University of Nebraska-Lincoln chemist Xiao Cheng Zeng recently conducted a simple scientific test during lunch at a local Chinese restaurant. He poured a few ounces of water onto the table top to see if the surface was water-loving (hydrophilic) or water-repellant (hydrophobic).
A rendering shows a nanodroplet of water sitting on a folded protein that is flanked by aligned amino acids. The contact angle, as measured from the top of the droplet to the protein surface, reveals the amino acids’ repellence to water – a characteristic important to understanding the proper functioning of biomolecules.
“This one I would say pretty much loves the water,” said Zeng, the Chancellor’s University Professor of Chemistry, as the water spread to cover a section several inches in diameter.
Far more complicated, however, are the findings of his recent paper on the hydrophobicity of proteins. Zeng and his co-authors recently published their computational data on the molecular hydrophobicity of amino acid chains in the Proceedings of the National Academy of Sciences.
Hydrophobic interactions help drive protein folding, a necessary step for the molecules to perform their biological functions.
“Misfolded proteins could cause diseases such as mad cow disease,” said Zeng, whose research is supported by the National Science Foundation.
The work of Zeng and his associates could help researchers decipher the role of hydrophobic interactions in protein folding, but measurements are critical. In the macro-environment of a kitchen countertop or a frying pan, engineers can optically measure the contact angle of a water droplet. The contact angle is the angular distance from the top of the surface to the top of the droplet.
“If the angle is big, then that means water doesn’t like to wet the surface,” Zeng explained. “If the angle is zero degrees, the water pretty much wets the entire surface.”
But the optical approach that engineers use to measure the contact angles on large, flat, wet surfaces doesn’t work well for proteins, which are microscopic and three-dimensional. Protein chemists measure hydrophobicity instead by studying the complex interactions between proteins and water. Zeng, however, sought to devise a measurement of protein hydrophobicity that he could share with engineers.
To do this, Zeng and colleague Joseph Francisco, the Elmer H. and Ruby M. Cordes Chair in Chemistry and dean of the College of Arts and Sciences, collaborated with Chinese physicists to create a network of proteins on a flat, artificial surface in a computer simulation.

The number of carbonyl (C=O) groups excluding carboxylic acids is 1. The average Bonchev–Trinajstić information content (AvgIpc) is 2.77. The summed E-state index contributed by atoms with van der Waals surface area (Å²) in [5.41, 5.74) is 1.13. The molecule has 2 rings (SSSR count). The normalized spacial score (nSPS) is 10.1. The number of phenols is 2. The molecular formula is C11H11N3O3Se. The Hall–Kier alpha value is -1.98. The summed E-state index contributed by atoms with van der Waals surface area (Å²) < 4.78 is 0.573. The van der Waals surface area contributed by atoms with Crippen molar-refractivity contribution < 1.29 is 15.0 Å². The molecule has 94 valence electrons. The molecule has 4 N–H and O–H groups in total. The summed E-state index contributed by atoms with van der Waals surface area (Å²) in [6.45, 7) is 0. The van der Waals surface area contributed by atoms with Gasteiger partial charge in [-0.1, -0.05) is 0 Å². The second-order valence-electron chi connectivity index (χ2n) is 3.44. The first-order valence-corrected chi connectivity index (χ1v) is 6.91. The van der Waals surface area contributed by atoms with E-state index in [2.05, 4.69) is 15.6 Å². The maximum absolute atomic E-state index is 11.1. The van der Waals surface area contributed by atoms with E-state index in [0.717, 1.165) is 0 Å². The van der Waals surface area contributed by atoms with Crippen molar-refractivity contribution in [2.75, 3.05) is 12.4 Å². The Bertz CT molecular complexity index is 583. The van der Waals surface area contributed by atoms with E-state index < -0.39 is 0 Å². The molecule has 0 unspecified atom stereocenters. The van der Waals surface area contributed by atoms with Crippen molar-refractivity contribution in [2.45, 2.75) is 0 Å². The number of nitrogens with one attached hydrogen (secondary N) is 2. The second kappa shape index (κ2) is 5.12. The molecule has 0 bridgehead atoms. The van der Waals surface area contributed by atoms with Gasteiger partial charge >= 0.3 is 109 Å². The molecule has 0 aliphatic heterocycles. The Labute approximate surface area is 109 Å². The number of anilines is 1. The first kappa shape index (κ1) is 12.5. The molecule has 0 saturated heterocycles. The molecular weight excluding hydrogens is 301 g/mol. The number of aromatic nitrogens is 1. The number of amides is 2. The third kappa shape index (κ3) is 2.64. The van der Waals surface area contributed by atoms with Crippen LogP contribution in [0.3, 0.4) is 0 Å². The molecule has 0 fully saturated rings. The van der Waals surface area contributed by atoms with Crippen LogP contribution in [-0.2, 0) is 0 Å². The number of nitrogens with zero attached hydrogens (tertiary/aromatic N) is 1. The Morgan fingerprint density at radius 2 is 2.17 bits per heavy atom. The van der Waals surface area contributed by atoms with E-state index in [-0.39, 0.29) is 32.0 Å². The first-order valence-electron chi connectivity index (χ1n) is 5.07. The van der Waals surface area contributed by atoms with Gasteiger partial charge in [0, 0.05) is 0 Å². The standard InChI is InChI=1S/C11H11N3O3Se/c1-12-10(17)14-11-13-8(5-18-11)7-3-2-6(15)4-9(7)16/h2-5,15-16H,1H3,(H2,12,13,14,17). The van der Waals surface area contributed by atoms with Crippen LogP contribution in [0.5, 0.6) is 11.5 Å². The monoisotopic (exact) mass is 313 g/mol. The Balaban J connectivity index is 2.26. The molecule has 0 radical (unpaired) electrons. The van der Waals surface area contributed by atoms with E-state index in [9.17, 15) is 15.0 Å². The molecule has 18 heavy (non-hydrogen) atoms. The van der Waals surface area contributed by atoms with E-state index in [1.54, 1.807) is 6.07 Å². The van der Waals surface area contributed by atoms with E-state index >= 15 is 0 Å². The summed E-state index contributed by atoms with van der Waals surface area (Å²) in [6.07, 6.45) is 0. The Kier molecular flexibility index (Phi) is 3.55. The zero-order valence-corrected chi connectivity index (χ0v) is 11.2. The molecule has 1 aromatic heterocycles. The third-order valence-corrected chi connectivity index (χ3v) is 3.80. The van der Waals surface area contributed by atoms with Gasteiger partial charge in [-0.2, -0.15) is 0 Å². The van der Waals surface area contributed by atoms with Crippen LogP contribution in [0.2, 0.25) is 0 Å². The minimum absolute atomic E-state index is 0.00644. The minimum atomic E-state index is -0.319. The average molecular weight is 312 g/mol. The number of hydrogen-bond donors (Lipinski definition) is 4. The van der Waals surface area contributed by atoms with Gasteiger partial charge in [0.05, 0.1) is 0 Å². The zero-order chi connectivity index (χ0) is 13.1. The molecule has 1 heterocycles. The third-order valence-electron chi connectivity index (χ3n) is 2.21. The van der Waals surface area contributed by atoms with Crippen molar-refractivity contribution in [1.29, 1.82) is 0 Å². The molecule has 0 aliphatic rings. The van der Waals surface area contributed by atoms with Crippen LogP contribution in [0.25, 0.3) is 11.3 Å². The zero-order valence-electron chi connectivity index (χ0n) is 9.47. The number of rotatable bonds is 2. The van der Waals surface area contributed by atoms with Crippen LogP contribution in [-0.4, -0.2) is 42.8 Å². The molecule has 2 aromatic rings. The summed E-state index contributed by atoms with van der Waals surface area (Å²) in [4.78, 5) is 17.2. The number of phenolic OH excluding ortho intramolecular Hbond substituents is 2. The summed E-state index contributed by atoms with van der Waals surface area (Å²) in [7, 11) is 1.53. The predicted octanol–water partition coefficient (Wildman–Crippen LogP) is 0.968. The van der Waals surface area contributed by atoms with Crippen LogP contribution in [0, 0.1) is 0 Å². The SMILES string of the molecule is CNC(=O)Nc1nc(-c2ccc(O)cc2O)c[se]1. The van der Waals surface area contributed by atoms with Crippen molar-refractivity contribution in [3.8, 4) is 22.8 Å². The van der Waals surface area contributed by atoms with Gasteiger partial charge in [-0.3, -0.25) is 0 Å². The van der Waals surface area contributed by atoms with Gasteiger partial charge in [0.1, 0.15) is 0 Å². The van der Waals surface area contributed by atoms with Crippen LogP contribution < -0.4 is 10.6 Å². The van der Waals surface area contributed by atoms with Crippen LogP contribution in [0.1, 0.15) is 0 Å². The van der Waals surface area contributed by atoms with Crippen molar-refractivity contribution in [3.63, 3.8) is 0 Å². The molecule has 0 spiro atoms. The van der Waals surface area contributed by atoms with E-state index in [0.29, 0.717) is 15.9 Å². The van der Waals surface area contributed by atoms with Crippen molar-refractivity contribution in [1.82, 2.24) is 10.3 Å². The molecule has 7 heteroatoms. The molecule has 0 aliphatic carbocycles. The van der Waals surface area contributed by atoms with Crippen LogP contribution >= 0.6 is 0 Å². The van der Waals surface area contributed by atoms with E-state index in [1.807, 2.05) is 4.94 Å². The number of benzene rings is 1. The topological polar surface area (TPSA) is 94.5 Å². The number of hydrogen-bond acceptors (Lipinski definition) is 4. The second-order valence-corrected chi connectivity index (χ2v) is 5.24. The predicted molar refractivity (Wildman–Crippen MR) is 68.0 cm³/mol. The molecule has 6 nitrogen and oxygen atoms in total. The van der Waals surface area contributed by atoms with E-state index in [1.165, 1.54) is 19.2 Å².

“We stretch them and put them together side by side and then align them into a network,” Zeng explained. In the final stage, they add a virtual droplet of water to the mix to see what happens.
A single protein could contain millions of amino acid groups. In the past, however, chemists could measure only one such group per protein. But the Zeng-Francisco team’s work at Nebraska’s Holland Computing Center knows no such limitation.
“We have applied this computational measurement to all 20 types of amino acids in nature,” Zeng said, resulting in a new amino acid hydrophobicity scale.
Going for gold
Zeng’s theoretical and computational research spans energy science, materials science and atmospheric chemistry. A second paper published online Dec. 2 in Nature Communications displays his research versatility. In that paper, Zeng and three co-authors propose a grand unified model for understanding the structural richness of the 71 liganded gold clusters now known.
Ligands are ions or molecules that permit the clusters to form different species in solution. A better understanding of the atomic structure of the clusters could accelerate the development of potential applications.
“Liganded gold clusters have attracted intensive interest over the past 10 years owing to their broad and practical implications in catalysis, electrochemistry, quantum electronics and biomedicine,” Zeng and his co-authors wrote. The team performed supporting molecular computation at supercomputing centers in China and at the Nebraska Cluster for Computational Chemistry.
Nobel laureate Roger Kornberg of Stanford University first determined the structure of a big liganded gold cluster using X-ray crystallography in 2007. His work ignited new interest in the field.
Zeng’s latest paper represents a milestone in liganded gold cluster research, Francisco said.
“This is a major contribution,” said Francisco, one of Zeng’s frequent collaborators.
Zeng and his associates borrowed an idea from the world of high-energy physics for their classification scheme. In high-energy physics, quarks, the smallest known constituent of matter, come in six types or flavors: up, down, strange, charm, top and bottom. Now the field of liganded gold clusters has three flavors of its own: bottom, middle and top. These flavors represent valence states, which categorize the clusters’ ability to chemically unite with one another.
When gold clusters are small, they are like children who exhibit a different look and behavior as they age from 2 or 3 years old to 4 or 5, Zeng said. Similarly, a liganded gold cluster consisting of four atoms has a different structure and properties than a cluster consisting of five.
This structure-property relationship is important only for clusters ranging in size from two atoms up to about 1,000. At that point, the clusters are like children who have matured into adulthood and behave like regular gold, Zeng said.
Of the 71 known liganded gold clusters, scientists have crystallized the structures of 54 in the laboratory. Researchers have computationally predicted the remaining 17.
“We have 54 but maybe there are 100 or 200 to go,” Zeng said. Zeng predicts that his team’s new grand unified model will be able to accommodate them all.
Source: University of Nebraska-Lincoln